Suddenly the light burst into a thousand starry pieces and Ganeff felt like the blunt end of a stick had been thrust into his stomach. He doubled over, lifting his head to squint through the haze of drifting light. A tall man and woman stepped out of the air and glanced around. The woman’s mouth was opened in song. Her voice seemed to give life to sapphire swirls of light which floated from her lips and away into the trees. The man held her hand gently, as if it were made of glass and could break in an instant; his lips were closed, but a haunting harmony still drifted from his throat; Ganeff could see it. The lines of harmony were a rich and vibrant purple. Shimmering gold lights flickered in the purple haze like the notes on a music staff.

But as strange as the colorful haze of music seemed drifting from their lips like living beasts, what seemed an even stranger sight were the set of massive wings flowering out from the two being’s backs, towering above their heads like giant and beautiful guardians: the man’s wings were the color of ink and smoke with veins of red as bright as newly spilt blood tracing their way from tip to tip; the woman’s wings were a deep sapphire, gilded with patches of gold and with veins of silver filigree swirling through the blue in intricate patterns. She glanced over her shoulder, fluttered them twice, and smiled. As the music faded away, she turned her smile on her escort.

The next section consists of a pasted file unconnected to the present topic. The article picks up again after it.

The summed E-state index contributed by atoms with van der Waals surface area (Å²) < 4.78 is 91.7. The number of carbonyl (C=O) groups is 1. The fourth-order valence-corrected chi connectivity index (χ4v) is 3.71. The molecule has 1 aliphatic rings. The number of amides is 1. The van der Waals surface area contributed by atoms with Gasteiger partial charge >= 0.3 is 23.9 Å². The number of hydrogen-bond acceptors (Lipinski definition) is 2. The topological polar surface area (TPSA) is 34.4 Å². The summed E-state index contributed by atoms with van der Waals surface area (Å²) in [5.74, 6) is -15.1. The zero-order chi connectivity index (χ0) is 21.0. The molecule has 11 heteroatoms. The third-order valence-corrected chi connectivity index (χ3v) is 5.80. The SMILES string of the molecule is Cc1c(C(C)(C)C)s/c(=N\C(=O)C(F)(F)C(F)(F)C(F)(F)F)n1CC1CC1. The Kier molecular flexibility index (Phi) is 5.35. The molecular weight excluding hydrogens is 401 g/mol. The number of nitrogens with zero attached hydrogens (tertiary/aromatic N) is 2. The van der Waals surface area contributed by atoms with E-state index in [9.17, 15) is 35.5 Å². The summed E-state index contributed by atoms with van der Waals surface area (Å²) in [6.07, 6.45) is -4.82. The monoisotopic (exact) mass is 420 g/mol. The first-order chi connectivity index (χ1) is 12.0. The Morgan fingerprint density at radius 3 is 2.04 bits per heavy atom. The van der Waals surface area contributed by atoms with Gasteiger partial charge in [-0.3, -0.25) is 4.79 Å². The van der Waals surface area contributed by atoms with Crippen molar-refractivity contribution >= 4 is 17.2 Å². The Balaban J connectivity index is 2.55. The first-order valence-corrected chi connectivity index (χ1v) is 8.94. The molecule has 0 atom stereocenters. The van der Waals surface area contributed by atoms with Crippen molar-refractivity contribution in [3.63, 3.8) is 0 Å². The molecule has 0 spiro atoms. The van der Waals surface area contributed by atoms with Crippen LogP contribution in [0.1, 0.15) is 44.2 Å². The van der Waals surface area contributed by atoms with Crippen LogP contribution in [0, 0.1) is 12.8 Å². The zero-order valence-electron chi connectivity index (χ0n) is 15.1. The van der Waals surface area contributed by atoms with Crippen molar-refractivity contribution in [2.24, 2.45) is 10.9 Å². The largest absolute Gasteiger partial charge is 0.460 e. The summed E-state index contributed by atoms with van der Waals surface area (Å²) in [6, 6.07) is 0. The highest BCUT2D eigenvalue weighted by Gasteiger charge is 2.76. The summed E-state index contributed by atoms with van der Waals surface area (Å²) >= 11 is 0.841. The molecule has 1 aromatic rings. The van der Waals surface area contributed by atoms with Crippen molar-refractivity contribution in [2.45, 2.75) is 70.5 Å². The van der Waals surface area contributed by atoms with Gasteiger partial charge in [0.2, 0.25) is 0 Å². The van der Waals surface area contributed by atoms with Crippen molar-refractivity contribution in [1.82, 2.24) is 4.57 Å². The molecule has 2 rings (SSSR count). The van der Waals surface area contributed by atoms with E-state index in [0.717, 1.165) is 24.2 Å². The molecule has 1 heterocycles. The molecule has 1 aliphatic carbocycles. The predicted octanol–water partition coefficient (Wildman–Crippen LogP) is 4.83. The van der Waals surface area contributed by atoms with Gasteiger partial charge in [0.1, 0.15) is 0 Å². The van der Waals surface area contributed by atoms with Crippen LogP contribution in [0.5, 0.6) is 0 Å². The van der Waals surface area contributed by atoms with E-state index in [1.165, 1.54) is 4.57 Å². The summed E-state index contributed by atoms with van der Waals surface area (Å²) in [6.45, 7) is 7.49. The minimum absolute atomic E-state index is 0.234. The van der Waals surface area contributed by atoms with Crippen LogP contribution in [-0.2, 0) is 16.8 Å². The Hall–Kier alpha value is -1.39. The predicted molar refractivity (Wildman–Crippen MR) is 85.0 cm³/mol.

“You were right, Creon; it does feel good to have my feet planted in the rich soil of this earth again. I had nearly forgotten how the full the air seems of song and life.”

The man called Creon nodded, glancing around the clearing. “Yes, the Tale has favor on the beings of this land. But try to remember, my dear, that we are here for a purpose that must be fulfilled ere we return to your kingdom, and we must not overstay our welcome.” His eyes finally sought out Ganeff standing in the shadows on the edge of the trees. “Ah. There he is. Just as you foretold.” He broke his grip on the woman’s hand and walked towards the boy. As he walked, his feet barely seemed to touch the ground.

“There is who, my love?” asked the woman. It took her a few minutes longer before her eyes finally settled on Ganeff. She looked him up and down, as if uncertain about something. Her pale blue eyes became worried. “Are you sure, dear? He looks so slight, as if he is only half shadow himself: unsubstantial like a Breeze Daughter. I do not doubt a single blow from your lips would knock him to the ground twice his own length from where he stands.”